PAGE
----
For the husband and wife team Christopher Ryan and Cacilda Jethá in their new book Sex At Dawn, this example is one of many that suggests the human species did not evolve in monogamous, nuclear families but rather in small, intimate groups where "most mature individuals would have had several ongoing sexual relationships at any given time." We are the descendants of these multimale-multifemale mating groups and, even though we've constructed a radically different society from our hunter-gatherer forebears, the behavioral and psychological traits our species evolved in the distant past still manifest themselves today. Ryan, a psychologist, and Jethá, a psychiatrist, argue that understanding human sexual evolution this way helps to explain our species' unique creativity inside (as well as outside) the marriage bed. It may also shed light on why fidelity has been such a persistent problem for both men and women throughout recorded history.Read more ›
The biggest shortcoming of this book is its epistemological framework: it seeks to uncover our true "human nature," but "human nature" itself is a flawed concept, and early sociobiologists were long-ago admonished for using this term. Biologists know that phenotype (i.e.Read more ›
Ryan and Jethá justify their position mostly by deploying anecdotal and unsystematic anthropological evidence, and the authors have no anthropological credentials. Their style of argumentation is highly informed and informative for novices (I am not an anthropologist, but I have read widely in the professional anthropological literature), but it is completely unsystematic, and hence untrustworthy. I call it "Google research" because the data appears to flow from Googling one or two terms, such as "sex anthropology" and "human sex primate sex" and then cherry-picking the millions of citations.
Despite their lack of systematic research, the authors' conclusions from the anthropological literature are usually not far from the truth. The notion that we can infer from our genetic predispositions how we should behave, however, is simply illogical. Humans form strong pair bonds and humans, like members of almost every other species that forms strong pair bonds (including, for instance, almost all nesting birds) often cheat on their partners. But this fact does not imply that this behavior should be morally sanctioned or social encouraged.Read more ›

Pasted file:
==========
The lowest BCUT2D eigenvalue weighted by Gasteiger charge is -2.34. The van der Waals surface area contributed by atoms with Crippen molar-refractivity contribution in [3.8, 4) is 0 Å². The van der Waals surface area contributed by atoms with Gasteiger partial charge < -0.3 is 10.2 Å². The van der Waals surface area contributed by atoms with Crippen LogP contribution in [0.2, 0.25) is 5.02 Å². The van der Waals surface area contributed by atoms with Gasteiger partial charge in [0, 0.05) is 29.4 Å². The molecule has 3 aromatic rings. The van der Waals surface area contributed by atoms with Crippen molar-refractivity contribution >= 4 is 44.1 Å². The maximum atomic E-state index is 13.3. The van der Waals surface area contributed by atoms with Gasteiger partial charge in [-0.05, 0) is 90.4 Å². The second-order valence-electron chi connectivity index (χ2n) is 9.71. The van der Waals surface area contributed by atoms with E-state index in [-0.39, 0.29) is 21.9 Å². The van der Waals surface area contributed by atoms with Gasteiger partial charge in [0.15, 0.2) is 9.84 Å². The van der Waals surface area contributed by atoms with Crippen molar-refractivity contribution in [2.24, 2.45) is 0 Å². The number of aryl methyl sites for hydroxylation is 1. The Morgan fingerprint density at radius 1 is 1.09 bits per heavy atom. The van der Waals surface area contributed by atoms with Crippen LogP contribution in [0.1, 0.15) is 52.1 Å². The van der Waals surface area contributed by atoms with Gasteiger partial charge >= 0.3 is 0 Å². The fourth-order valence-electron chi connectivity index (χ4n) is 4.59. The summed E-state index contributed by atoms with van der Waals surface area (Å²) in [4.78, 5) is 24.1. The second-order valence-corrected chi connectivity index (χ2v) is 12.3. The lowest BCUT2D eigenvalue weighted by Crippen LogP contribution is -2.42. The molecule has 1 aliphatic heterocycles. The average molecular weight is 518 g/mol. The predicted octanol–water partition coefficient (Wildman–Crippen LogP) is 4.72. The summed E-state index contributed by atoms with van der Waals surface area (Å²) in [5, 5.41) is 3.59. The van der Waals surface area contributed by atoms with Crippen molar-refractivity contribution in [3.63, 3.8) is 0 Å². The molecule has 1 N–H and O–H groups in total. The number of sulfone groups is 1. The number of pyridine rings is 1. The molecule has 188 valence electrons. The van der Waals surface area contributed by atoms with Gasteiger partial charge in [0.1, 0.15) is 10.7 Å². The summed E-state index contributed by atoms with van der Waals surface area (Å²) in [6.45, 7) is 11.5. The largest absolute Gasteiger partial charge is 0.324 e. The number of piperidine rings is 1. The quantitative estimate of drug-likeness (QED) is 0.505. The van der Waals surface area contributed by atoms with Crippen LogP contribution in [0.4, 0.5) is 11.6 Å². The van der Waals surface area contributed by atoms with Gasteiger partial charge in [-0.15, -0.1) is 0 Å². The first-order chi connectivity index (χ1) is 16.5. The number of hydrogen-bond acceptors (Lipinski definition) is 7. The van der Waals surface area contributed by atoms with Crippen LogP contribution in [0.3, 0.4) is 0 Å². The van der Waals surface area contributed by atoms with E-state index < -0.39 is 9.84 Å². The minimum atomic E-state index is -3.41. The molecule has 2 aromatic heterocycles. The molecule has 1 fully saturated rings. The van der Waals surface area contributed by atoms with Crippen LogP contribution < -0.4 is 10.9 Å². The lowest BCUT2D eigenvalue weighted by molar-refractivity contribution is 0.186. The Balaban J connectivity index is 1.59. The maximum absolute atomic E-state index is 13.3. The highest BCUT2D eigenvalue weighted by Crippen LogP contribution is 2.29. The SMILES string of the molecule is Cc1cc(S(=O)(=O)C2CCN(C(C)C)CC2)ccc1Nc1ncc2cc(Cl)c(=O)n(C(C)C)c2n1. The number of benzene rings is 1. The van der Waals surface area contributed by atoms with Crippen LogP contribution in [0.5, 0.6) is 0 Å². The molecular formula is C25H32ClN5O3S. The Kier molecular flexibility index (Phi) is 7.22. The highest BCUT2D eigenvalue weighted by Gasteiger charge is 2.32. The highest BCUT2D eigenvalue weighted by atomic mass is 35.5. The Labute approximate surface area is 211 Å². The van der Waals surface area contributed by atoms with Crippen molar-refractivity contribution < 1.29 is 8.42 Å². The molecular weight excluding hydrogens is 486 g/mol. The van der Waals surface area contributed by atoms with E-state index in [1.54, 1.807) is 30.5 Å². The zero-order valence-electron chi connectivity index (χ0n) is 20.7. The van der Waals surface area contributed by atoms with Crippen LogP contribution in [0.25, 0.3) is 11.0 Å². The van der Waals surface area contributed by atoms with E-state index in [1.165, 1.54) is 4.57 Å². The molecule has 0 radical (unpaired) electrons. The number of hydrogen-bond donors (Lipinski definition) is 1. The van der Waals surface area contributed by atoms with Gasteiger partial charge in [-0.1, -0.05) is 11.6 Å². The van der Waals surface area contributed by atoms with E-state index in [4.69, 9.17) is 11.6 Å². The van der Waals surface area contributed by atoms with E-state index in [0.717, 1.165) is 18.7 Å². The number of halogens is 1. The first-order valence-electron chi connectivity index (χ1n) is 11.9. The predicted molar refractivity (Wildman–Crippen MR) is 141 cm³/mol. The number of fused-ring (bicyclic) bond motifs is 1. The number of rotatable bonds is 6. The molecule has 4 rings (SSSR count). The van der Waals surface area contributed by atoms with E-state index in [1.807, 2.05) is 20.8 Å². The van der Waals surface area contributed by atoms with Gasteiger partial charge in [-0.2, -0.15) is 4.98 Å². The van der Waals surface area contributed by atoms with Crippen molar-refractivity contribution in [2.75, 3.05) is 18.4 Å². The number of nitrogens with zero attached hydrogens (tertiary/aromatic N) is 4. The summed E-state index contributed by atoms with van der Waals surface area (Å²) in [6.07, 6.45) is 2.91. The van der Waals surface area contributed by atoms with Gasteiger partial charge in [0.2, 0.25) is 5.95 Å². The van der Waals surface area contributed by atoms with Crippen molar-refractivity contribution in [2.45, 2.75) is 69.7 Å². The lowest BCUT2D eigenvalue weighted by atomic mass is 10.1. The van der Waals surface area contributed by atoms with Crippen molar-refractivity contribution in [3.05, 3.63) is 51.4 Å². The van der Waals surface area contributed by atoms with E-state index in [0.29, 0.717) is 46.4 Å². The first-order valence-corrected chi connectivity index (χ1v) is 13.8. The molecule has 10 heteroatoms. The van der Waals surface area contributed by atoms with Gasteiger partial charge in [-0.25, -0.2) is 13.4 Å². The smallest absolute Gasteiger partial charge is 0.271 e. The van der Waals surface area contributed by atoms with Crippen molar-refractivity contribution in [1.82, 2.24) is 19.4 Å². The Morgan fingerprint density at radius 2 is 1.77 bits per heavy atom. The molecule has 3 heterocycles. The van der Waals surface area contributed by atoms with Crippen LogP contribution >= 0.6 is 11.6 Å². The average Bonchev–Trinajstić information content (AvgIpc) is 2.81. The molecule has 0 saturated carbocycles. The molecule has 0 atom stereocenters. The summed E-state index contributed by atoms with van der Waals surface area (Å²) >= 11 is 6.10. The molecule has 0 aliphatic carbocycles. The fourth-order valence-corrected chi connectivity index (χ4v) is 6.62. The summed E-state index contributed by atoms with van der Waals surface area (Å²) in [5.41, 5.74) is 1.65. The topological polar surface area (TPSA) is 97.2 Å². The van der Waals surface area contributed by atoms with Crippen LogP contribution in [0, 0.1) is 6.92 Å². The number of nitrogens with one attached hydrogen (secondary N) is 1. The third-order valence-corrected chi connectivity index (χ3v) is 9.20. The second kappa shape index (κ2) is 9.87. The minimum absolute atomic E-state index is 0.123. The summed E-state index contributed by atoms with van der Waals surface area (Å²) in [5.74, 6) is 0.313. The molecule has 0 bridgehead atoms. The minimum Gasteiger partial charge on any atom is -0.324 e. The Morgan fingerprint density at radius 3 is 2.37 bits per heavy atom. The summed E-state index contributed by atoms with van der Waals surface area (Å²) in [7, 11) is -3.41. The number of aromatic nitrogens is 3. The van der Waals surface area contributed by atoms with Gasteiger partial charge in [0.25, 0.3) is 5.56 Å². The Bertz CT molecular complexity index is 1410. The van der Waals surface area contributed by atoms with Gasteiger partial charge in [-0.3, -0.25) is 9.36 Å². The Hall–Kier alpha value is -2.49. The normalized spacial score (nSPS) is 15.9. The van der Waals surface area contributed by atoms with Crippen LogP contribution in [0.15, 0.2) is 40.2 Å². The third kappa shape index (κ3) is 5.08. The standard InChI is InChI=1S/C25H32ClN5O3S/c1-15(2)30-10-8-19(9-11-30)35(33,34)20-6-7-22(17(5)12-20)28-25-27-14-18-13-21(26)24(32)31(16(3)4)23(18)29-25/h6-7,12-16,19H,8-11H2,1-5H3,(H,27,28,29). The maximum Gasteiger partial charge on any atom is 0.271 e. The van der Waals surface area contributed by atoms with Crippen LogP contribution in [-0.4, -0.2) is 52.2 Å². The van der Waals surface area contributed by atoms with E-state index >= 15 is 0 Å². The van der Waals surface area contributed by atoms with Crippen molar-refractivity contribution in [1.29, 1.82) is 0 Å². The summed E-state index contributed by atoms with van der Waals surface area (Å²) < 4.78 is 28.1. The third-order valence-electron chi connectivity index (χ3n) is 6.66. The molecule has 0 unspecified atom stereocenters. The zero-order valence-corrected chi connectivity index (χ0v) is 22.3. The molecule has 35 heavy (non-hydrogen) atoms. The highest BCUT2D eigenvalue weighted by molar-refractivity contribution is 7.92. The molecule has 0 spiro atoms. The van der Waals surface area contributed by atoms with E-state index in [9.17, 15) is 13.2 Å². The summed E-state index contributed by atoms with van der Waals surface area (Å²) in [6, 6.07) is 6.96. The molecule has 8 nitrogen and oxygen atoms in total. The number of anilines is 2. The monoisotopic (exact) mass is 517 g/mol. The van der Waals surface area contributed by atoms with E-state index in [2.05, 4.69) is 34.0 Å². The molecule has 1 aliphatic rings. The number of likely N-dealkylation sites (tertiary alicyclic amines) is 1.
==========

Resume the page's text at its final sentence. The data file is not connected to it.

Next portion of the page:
Most Recent Customer Reviews
This is a fun read backed with good anthropology and evolutionary science. A friend called it science porn.Published 6 days ago by Marilyn S.
Needed only for an assignment for college lit. Would not have ordered or read normally.Published 6 days ago by Wanetadrift
A detailed and thorough account of our evolution and sexuality presented in both a fun and scientific manner. Provocative and entertaining, it is difficult to put down.Published 9 days ago by Amazon Customer
Intriguing book in that it accounts for the genetic similarities of humans with bonobos and monkeys to rationalize promiscuity. Read morePublished 14 days ago by Arnab K. Karmakar
Is no one going to mention the elephant in the room? Namely, if you're in a monogamous relationship and your partner brings this book home....they might be cheating. Read morePublished 16 days ago by enlighteningbolt
Really enjoyed the insights that this book gave me. I recommend it to anyone with at least a semi open mind.Published 29 days ago by Jared J